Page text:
When you think about your gut health, what comes to mind? Chances are, you think about things like eating a balanced diet, getting enough exercise, and taking supplements. But what about your vaginal health? Supporting your vaginal microbiome is just as important as supporting other areas of your health.
While caring for your vaginal microbiome is similar to caring for your gut, there are some important factors to consider. These include understanding your body's natural processes and pH levels. However, it also includes understanding the different types of supplements you can take to help keep bacteria balanced.
From probiotics to switching up your diet, here's everything you need to know about caring for your vaginal health.
The vaginal microbiome is the collection of all the microbes (bacteria, fungi, etc.) that live in the vagina. A healthy vaginal microbiome is key to maintaining vaginal health and preventing infections.
Similar to gut health, the goal is to ensure your levels of good bacteria concentration are balanced. After all, balance is important for reproductive and sexual health. What kinds of bacteria are we talking about here?
The most common type of bacteria is Lactobacillus, which helps to keep the vagina acidic and prevents other harmful bacteria from growing. If you’ve ever taken a probiotic then you’ve likely seen the name Lactobacillus before (or even the other popular bacteria Bifidobacterium).
We’ll get into probiotics and their function in vaginal health in a bit. First, let’s explore the function of Lactobacillus in your body.
Lactobacillus is a family of bacteria. You can find quite a few different types of this bacteria in a healthy human vagina.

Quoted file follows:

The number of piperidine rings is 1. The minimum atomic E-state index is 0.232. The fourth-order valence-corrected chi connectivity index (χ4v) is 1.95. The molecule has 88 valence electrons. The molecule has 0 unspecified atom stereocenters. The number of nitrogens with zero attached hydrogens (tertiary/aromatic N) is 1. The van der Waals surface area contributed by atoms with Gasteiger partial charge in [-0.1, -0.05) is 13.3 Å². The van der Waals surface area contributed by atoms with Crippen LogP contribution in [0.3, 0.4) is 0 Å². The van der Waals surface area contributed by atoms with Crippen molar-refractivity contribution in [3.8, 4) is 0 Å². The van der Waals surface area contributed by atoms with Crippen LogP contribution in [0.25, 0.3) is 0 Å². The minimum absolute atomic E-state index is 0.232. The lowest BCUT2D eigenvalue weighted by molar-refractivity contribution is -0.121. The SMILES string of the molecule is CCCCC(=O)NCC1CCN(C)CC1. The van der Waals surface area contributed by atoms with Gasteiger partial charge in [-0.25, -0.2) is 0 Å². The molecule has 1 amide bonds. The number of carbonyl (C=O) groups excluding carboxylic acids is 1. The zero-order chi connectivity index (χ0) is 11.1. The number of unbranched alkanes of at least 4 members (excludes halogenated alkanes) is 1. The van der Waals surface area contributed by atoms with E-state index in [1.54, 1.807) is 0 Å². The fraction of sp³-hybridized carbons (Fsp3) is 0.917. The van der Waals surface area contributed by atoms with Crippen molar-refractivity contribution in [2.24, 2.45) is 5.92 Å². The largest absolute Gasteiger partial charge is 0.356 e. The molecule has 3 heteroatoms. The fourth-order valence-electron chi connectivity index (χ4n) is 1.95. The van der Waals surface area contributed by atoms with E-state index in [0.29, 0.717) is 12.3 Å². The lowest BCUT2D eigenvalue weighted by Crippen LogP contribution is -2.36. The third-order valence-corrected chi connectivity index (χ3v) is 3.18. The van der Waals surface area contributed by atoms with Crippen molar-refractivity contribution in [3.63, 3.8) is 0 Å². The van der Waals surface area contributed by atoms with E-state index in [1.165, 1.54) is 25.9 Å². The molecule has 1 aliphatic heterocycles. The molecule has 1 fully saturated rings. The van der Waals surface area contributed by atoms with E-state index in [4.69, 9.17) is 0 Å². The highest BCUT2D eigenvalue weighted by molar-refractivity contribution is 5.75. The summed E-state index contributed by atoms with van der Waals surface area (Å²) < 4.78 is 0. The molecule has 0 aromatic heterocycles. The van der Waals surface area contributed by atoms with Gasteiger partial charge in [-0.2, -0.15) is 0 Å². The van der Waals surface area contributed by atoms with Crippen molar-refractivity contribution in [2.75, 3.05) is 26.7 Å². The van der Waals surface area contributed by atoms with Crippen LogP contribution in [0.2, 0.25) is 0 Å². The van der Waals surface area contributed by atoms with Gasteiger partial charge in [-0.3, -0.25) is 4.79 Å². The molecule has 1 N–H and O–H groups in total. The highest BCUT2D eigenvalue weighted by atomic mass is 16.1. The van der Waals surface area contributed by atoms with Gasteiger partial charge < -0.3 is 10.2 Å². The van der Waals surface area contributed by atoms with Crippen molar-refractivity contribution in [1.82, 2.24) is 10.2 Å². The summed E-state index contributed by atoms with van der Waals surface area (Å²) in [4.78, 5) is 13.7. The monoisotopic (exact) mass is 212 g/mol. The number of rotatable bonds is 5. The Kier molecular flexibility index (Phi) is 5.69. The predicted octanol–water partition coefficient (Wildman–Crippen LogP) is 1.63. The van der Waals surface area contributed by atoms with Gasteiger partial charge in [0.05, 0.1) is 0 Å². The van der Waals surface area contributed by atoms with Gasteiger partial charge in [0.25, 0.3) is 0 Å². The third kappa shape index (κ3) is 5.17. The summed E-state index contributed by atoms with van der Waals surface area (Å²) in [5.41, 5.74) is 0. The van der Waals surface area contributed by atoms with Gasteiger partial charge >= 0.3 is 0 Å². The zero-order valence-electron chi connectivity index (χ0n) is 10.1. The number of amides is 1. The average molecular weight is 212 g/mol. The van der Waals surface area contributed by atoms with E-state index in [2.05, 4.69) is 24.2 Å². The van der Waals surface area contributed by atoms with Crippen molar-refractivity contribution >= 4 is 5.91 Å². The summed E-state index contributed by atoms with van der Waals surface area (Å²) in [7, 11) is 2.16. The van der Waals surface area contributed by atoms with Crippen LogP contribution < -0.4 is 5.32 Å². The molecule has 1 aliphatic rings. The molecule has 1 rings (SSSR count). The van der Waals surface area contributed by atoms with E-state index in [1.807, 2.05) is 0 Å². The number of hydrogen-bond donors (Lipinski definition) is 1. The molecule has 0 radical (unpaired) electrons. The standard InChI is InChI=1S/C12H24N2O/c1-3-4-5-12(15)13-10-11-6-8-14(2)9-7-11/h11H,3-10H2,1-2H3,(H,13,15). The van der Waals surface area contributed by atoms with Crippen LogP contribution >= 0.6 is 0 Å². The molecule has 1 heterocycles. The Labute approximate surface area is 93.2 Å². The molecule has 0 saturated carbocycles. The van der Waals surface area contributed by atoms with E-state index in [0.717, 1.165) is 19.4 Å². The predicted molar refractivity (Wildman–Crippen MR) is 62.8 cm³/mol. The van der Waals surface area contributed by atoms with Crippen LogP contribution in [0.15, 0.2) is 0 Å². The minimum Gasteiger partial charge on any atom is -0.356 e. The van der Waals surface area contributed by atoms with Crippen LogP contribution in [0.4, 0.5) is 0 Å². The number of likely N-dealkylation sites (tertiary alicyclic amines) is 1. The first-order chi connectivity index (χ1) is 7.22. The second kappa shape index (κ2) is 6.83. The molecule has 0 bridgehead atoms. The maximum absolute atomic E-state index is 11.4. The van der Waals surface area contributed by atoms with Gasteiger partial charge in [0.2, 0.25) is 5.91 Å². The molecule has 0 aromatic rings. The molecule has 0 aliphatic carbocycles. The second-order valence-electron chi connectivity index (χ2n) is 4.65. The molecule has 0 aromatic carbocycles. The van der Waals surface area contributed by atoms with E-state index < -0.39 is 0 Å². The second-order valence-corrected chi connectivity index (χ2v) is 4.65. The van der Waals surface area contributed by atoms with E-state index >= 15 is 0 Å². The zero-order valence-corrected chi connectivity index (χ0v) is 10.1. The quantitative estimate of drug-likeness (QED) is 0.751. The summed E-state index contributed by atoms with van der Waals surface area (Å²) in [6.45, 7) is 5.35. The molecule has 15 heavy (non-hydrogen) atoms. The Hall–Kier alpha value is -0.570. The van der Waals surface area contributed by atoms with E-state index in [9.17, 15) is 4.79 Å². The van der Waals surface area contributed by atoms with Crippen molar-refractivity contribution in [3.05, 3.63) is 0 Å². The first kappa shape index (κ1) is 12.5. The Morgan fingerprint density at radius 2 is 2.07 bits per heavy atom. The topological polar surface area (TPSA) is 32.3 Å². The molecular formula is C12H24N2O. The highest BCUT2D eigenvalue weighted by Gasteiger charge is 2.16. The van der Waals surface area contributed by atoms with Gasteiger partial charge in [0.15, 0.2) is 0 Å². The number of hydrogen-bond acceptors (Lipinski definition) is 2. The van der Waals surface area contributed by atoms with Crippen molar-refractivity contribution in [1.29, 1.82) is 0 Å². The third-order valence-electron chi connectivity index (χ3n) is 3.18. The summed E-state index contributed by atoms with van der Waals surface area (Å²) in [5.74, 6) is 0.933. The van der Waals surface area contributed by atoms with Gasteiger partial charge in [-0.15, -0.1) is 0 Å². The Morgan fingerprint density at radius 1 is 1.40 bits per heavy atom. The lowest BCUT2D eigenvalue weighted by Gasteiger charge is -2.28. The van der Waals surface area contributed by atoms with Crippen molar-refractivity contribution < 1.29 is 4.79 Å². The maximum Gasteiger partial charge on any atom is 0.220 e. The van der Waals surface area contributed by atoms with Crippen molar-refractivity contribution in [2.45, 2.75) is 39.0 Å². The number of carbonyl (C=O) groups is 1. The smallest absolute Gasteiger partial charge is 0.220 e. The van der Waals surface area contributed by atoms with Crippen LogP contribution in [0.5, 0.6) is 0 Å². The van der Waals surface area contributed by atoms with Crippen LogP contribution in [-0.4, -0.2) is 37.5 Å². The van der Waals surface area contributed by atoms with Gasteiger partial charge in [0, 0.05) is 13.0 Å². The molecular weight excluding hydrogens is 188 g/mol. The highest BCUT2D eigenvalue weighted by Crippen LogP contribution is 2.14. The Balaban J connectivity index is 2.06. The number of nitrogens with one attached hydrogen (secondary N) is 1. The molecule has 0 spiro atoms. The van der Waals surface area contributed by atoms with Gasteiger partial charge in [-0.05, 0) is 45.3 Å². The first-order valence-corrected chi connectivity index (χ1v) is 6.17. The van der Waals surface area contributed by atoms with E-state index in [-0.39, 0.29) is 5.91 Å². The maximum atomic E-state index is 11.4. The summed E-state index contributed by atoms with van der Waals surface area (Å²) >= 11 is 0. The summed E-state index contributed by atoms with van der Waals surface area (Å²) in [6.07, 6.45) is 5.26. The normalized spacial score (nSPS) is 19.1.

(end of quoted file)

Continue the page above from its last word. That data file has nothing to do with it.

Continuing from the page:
Overall, these types of lactobacilli help prevent the invasion of harmful bacteria. They do this by producing lactic acid via a fermentation process. This helps keep the pH level of the vagina acidic.
Ideally, your pH levels should be between 3.8 and 4.5 to maintain optimal vaginal health.
Why so acidic? This acidic environment is hostile to many harmful bacteria. When your pH levels are higher, your vaginal microbiome is more conducive to bacterial imbalances.
Other helpful functions of Lactobacillus that benefit your vaginal microbiome include the bacteria’s ability to:
All in all, learning about bacteria such as Lactobacillus is an important part of immune health and immune function.
If you’re not sure how to monitor your pH levels, then we suggest measuring them with at-home kits. You can usually purchase these from your local pharmacy or health store.
It's important to understand the role of bacteria and yeast as part of your overall vaginal and sexual health. However, you don't need to always be on guard. Your vagina is actually working around the clock to clean and protect itself.
This is because the vaginal canal is lined with mucus-producing cells that release discharge to cleanse the vaginal area and prevent infection. This is why you likely see vaginal discharge during different parts of your cycle.
Likewise, some studies suggest that hormones such as estrogen may also play a role in maintaining the pH levels of the vagina.